I’ve often joked about writing a parenting book titled, “Parenting the Rhea Way.” Rest assured, it wouldn’t be a ‘how-to’ but more of a cautionary tale. You can’t possibly fathom the number of times my children have been accused of lying by their peers (or parents of peers) who assume that their crazy, daily life stories are tall tales of imagination. No mother would really do or allow the things they say! What mother would throw an egg for her son to bat with a rolling pin in the kitchen resulting in a sticky gooey mess? Me!
So this Mother’s Day, I’m going to celebrate me. I’m going to celebrate being the kind of mom whose favorite game is “What’s in this sandwich” where I feed my children bizarre concoctions served between two slices of bread and laugh hysterically as they try to figure out what they are eating.
I’m going to celebrate that I not only allow my son to wear his hair long, but love and defend it that way! Read about that here. And I will celebrate that when my son needs to learn hard lessons through natural consequences, I will be there to teach them as you can read about here.
I’m going to celebrate that my precious little girl plays dollhouse in ways that would make others cringe… to me it is a beautiful display of individuality and reassurance that she will not fall victim to the pitfalls of typical gender stereotying of little girls that grooms them to be Disney Princess wanna-bes and only value themselves based on the husband they are looking to catch. Read here.
I’m going to celebrate that I laugh at fart jokes, real farts, and when my kids change the words to pop songs so that they are about poop. Maybe I should reprimand those things… but that would lessen the laughter that overflows our lives. Maybe I should put a picture on our Christmas Cards that is carefully chosen to make us look perfect and respectable; instead of this one that I sent out last year:
This year I’m going to celebrate the conversations that take place in my life almost daily that are much like the one you can read about here.
I am celebrating that my children are growing up watching parents that truly love each other. Sure, they see their parents bicker. They also see their parents laugh, talk, and even make out! They see their parents stick together and parent as one strong unit! One strong force against the pint-sized rebellion that they launch on an hourly basis!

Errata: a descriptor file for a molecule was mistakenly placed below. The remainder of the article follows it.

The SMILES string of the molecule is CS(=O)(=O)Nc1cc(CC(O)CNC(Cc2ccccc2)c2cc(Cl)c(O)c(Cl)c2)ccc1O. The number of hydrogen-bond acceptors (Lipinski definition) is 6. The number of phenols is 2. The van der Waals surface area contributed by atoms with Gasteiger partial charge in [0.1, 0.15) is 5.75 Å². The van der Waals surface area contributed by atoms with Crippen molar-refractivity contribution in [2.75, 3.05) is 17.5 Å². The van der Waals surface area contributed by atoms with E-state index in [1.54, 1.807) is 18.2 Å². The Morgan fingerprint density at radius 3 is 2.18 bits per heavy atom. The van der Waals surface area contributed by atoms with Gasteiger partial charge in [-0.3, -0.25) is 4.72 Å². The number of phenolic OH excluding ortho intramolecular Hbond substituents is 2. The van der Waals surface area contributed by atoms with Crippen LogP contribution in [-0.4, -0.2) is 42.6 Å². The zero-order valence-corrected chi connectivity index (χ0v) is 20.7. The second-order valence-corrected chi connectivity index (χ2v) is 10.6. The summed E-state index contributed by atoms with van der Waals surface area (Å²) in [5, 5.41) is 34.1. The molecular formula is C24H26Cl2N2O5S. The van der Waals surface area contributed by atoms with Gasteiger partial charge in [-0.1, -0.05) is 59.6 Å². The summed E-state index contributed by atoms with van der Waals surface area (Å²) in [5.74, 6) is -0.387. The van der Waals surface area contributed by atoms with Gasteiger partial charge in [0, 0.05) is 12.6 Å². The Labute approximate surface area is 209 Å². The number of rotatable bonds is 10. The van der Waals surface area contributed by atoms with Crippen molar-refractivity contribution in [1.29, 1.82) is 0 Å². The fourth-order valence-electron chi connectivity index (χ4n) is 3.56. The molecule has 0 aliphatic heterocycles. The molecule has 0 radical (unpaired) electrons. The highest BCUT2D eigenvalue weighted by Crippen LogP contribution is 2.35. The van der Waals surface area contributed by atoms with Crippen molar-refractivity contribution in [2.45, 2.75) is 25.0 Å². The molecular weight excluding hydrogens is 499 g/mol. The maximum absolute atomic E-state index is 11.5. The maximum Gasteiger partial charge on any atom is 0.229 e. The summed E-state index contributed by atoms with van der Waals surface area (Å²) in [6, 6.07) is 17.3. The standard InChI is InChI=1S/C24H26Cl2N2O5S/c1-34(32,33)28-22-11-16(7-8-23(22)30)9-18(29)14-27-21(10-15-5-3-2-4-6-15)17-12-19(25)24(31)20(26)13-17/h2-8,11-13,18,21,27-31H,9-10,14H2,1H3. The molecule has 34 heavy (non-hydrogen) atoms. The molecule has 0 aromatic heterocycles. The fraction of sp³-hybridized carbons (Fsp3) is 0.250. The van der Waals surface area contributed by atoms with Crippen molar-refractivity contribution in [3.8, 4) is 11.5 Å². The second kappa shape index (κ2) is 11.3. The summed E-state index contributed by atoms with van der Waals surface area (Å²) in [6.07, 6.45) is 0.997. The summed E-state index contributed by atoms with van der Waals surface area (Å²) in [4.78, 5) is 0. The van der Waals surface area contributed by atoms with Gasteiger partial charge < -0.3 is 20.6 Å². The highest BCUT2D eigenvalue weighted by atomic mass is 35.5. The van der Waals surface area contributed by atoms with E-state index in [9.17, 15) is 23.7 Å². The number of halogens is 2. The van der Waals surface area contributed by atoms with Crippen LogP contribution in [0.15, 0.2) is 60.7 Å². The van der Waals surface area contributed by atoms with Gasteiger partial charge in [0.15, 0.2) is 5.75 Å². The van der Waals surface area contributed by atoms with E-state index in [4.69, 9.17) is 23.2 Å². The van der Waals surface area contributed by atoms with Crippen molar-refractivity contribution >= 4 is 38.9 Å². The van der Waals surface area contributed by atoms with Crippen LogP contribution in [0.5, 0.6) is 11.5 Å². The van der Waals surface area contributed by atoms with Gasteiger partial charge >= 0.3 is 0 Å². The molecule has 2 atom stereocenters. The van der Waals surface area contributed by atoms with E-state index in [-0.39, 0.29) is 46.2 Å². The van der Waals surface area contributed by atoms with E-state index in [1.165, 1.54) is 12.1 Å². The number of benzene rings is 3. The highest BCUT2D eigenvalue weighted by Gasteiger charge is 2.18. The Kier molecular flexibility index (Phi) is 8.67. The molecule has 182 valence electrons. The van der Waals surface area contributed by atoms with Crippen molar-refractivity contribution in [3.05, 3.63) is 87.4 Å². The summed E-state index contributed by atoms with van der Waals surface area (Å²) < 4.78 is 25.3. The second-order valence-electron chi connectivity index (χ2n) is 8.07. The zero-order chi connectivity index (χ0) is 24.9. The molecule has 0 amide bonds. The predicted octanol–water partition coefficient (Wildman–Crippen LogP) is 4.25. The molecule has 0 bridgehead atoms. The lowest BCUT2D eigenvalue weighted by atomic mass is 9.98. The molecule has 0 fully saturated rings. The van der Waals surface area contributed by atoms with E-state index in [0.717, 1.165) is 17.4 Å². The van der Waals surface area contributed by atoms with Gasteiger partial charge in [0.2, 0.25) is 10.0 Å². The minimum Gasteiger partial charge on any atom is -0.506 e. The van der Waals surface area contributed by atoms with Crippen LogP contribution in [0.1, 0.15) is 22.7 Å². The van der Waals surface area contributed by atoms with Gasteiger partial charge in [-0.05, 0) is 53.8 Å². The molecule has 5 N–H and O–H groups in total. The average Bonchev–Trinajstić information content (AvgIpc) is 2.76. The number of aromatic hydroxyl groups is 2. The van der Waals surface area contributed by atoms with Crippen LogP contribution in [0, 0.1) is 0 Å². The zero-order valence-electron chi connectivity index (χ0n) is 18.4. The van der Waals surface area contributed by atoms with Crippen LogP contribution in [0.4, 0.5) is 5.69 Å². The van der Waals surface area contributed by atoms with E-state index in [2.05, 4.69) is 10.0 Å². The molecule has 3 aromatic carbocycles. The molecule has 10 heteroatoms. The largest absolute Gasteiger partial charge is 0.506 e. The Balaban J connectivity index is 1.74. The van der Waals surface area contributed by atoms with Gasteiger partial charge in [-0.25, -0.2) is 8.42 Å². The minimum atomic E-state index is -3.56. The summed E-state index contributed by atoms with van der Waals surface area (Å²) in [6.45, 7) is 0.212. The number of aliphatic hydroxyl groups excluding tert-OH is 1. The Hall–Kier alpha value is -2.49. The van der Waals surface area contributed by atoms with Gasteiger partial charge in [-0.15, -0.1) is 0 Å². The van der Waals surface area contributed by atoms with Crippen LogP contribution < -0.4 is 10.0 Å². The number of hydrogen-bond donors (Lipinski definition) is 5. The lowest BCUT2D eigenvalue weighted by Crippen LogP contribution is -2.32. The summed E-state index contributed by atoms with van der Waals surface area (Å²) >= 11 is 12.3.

I’m proud to go to the swimming pool with my kids even if I’m in a larger swimsuit size than I would have ever thought my arse would need. I know my kids will remember me jumping, splashing, playing, and swimming with them. They will not remember what I looked like.
They will remember me jumping into the tub full of bubbles with them fully dressed just because it made them laugh.
They will surely remember my loud angry mommy voice when I yell at them for all things that kids need to be yelled at because of. But I know that they will also remember how loudly I cheer and praise them. And they will certainly remember my laugh! I deserve a decibel system named in honor of my laugh. Sometimes it is embarrassing, but it will certainly be memorable. And it is 100% genuinely me!
This Mother’s Day I will celebrate! I spend 364 days of the rest of the year questioning myself. I torment myself with fears that I’m not doing enough. Not doing it right. I lay awake in cold sweats fearing that I’ve missed something crucial to the upbringing of my children. I question myself, “Am I too lax? Too protective? Too weird? Too involved? Not involved enough?” I agonize over making parenting decisions that feel right for our family but won’t make me popular among the other moms.
I once heard a pastor say that the biggest mistake most parents make is holding tightly to their children with both hands. He said that as parents we are much more powerful if we hold onto our children with one hand and keep the other hand firmly grasping God’s hand.
Today I celebrate that I am holding onto my God and my children. I might not pass the judgement of other moms. I might make mistakes. Big ones! I will have many failures and there are no guarantees that anything I am doing will be what was right in the end… But everything I do stems from my love. My love of my family, my God, and even myself. This is who I am. This is who we are.
This is the Rhea Way.